"'Smoke And Mirrors' is the second album from London based duo 'Hyde Out' released on 'Toxic Fumes Records'. It's tinged with creativism and intriguing melody throughout in a variety of musical styles gelled together to make something interesting and unique.
The opening track 'Alive' is an inviting uplifting piece which at first, sounds like a cross between Coldplay and XTC's 'Dear God'. Lyrically it's a clever storytelling piece which has twists and turns bound to keep the listener interested. The sizzling snare beat provides a subtle crescendo to the very catchy chorus. Accomplished soulful harmonies give the track deepness and follow the journey perfectly. A perfect opener to the album.
'Wide And Bright' starts off with infectious keys and punchy vocals, a catchy string-a-long vocal melody. Poetic words paint an artistic, vivid picture for the listener to enjoy alongside the contagious odyssey of this track. There's a memorable atmosphere about 'Wide And Bright'.
The 3rd track on the album 'Move It' has a deeper richer vocal which shows the vocalists versatility. It's a more modish/upbeat track than the previous two. It's a feel good track which would be welcomed at a summer poolside party. The funky keys and give it a real dance, and almost electro, vibe. 'Move it' does what it says on the tin, gets you to move it, whilst being supplied with a comfortable ambience to do so.
'Ode to J' has more of a folk feel with hints of Bob Dylan and The Beatles. There is a darker feel to the lyrical content of this song, moodier but cool, delivered in a professional manner. The swing beat and spanish-like guitar solo provide an intense middle 8, very tight. Has a Kinks feel with a modern attitude.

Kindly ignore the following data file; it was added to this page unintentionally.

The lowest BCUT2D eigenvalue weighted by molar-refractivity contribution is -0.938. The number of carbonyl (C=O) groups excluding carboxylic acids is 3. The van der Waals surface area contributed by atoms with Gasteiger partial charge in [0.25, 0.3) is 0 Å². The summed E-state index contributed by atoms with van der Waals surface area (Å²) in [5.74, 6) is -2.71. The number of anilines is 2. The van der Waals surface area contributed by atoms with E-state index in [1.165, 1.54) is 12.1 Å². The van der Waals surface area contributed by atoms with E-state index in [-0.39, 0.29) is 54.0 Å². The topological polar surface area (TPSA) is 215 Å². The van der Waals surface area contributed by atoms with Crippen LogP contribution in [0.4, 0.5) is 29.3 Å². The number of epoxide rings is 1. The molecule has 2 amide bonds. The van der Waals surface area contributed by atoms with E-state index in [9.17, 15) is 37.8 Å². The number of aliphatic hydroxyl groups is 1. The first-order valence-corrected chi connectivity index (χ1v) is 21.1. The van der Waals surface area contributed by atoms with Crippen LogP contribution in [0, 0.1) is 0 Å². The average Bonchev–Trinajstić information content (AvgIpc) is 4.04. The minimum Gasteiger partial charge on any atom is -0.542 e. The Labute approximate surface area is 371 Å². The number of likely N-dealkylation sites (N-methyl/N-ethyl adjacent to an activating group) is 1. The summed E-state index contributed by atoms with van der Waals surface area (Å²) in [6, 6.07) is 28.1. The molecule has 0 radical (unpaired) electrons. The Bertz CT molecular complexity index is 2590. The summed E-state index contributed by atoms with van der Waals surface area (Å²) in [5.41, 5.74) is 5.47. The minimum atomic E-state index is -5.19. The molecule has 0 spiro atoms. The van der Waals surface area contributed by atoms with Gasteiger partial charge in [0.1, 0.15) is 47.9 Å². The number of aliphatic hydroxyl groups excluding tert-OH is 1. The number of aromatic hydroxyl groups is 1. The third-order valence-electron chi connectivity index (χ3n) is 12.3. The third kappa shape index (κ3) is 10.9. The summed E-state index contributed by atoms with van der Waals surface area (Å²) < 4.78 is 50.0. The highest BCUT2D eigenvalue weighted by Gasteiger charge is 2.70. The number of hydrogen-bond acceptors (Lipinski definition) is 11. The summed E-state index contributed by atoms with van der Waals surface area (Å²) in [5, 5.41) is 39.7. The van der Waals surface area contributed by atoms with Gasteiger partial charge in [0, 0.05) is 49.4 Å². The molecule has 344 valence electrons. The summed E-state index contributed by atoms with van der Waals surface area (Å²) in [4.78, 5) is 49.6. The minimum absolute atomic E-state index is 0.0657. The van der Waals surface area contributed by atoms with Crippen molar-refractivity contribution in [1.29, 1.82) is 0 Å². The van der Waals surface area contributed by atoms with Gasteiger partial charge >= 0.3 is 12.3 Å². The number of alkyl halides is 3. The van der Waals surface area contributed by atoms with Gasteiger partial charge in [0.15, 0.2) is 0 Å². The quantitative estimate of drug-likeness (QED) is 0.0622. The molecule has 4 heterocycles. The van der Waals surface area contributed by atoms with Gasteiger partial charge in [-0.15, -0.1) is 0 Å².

Then we're introduced to the semi-dramatic 'Welcome', which starts off with breathy-like vocals but then transported into musical-like storytelling. There's something a bit Queen-like about the track, probably the classic rock sounding guitar (and the odd shred), but it all pays ode to the song as a whole. Again we have Take That-like harmonies and backup vocals which compliment the narrative incredibly.
The title track 'Smoke And Mirrors' is poised with infectious guitar and an abstract bossa-nova type beat which brings a varied assortment to the collection. The best track of the album so far. Powerful vocal delivery makes this track epic along with the instrumentation. Energetic punchy rhythms buildup the piece and give this the blow it really needs. Similar vocal style to Gotye which is very effective.
'Make my day' is a pulsating indie/semi electro anthem with bright clear vocals and complimentary guitar. Chorus is full of power and this mid tempo piece. We have a skilled stadium guitar solo worthy of a huge live production. Traces of One Republic or Twenty One Pilots definitely. The trance hypnotic aesthetic of 'Make my day' really leave a memorable and adhesive impression.